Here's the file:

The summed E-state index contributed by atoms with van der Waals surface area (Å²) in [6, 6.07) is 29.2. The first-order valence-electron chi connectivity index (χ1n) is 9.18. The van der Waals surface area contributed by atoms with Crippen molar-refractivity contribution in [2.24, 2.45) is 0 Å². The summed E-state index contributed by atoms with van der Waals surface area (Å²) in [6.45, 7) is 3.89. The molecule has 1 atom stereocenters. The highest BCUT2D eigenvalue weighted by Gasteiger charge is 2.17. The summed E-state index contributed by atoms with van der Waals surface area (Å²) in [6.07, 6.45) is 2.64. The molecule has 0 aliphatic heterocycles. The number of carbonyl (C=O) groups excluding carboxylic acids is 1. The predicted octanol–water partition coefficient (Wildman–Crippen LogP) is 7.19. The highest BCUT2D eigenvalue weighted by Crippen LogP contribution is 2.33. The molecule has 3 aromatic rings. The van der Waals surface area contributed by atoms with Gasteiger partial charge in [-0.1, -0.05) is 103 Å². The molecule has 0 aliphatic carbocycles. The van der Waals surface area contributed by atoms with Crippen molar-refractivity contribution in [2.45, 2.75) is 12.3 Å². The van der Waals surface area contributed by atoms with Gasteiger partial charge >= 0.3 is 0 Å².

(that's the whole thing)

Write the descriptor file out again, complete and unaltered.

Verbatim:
The summed E-state index contributed by atoms with van der Waals surface area (Å²) in [6, 6.07) is 29.2. The first-order valence-electron chi connectivity index (χ1n) is 9.18. The van der Waals surface area contributed by atoms with Crippen molar-refractivity contribution in [2.24, 2.45) is 0 Å². The summed E-state index contributed by atoms with van der Waals surface area (Å²) in [6.45, 7) is 3.89. The molecule has 1 atom stereocenters. The highest BCUT2D eigenvalue weighted by Gasteiger charge is 2.17. The summed E-state index contributed by atoms with van der Waals surface area (Å²) in [6.07, 6.45) is 2.64. The molecule has 0 aliphatic heterocycles. The number of carbonyl (C=O) groups excluding carboxylic acids is 1. The predicted octanol–water partition coefficient (Wildman–Crippen LogP) is 7.19. The highest BCUT2D eigenvalue weighted by Crippen LogP contribution is 2.33. The molecule has 3 aromatic rings. The van der Waals surface area contributed by atoms with Gasteiger partial charge in [-0.1, -0.05) is 103 Å². The molecule has 0 aliphatic carbocycles. The van der Waals surface area contributed by atoms with Crippen molar-refractivity contribution in [2.45, 2.75) is 12.3 Å². The van der Waals surface area contributed by atoms with Gasteiger partial charge >= 0.3 is 0 Å².